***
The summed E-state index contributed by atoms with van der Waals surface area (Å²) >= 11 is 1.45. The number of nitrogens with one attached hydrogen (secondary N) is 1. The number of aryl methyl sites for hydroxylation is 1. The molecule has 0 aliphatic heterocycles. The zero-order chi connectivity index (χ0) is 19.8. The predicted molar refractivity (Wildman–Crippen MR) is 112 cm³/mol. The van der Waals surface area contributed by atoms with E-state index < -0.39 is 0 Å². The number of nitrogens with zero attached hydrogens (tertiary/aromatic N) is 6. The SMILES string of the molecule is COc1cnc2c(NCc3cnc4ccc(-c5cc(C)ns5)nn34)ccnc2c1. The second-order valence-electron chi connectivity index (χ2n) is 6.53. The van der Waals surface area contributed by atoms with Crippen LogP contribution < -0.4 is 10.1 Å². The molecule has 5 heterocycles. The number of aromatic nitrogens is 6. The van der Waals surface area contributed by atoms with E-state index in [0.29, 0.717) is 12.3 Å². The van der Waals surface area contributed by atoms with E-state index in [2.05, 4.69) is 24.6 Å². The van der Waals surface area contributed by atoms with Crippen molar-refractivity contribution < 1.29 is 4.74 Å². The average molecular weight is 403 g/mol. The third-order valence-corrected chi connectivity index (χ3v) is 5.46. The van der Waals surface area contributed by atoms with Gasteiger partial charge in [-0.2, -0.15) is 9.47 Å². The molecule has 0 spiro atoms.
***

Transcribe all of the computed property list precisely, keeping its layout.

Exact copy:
The summed E-state index contributed by atoms with van der Waals surface area (Å²) >= 11 is 1.45. The number of nitrogens with one attached hydrogen (secondary N) is 1. The number of aryl methyl sites for hydroxylation is 1. The molecule has 0 aliphatic heterocycles. The zero-order chi connectivity index (χ0) is 19.8. The predicted molar refractivity (Wildman–Crippen MR) is 112 cm³/mol. The van der Waals surface area contributed by atoms with E-state index < -0.39 is 0 Å². The number of nitrogens with zero attached hydrogens (tertiary/aromatic N) is 6. The SMILES string of the molecule is COc1cnc2c(NCc3cnc4ccc(-c5cc(C)ns5)nn34)ccnc2c1. The second-order valence-electron chi connectivity index (χ2n) is 6.53. The van der Waals surface area contributed by atoms with Crippen LogP contribution < -0.4 is 10.1 Å². The molecule has 5 heterocycles. The number of aromatic nitrogens is 6. The van der Waals surface area contributed by atoms with E-state index in [0.29, 0.717) is 12.3 Å². The van der Waals surface area contributed by atoms with E-state index in [2.05, 4.69) is 24.6 Å². The van der Waals surface area contributed by atoms with Crippen molar-refractivity contribution < 1.29 is 4.74 Å². The average molecular weight is 403 g/mol. The third-order valence-corrected chi connectivity index (χ3v) is 5.46. The van der Waals surface area contributed by atoms with Gasteiger partial charge in [-0.2, -0.15) is 9.47 Å². The molecule has 0 spiro atoms.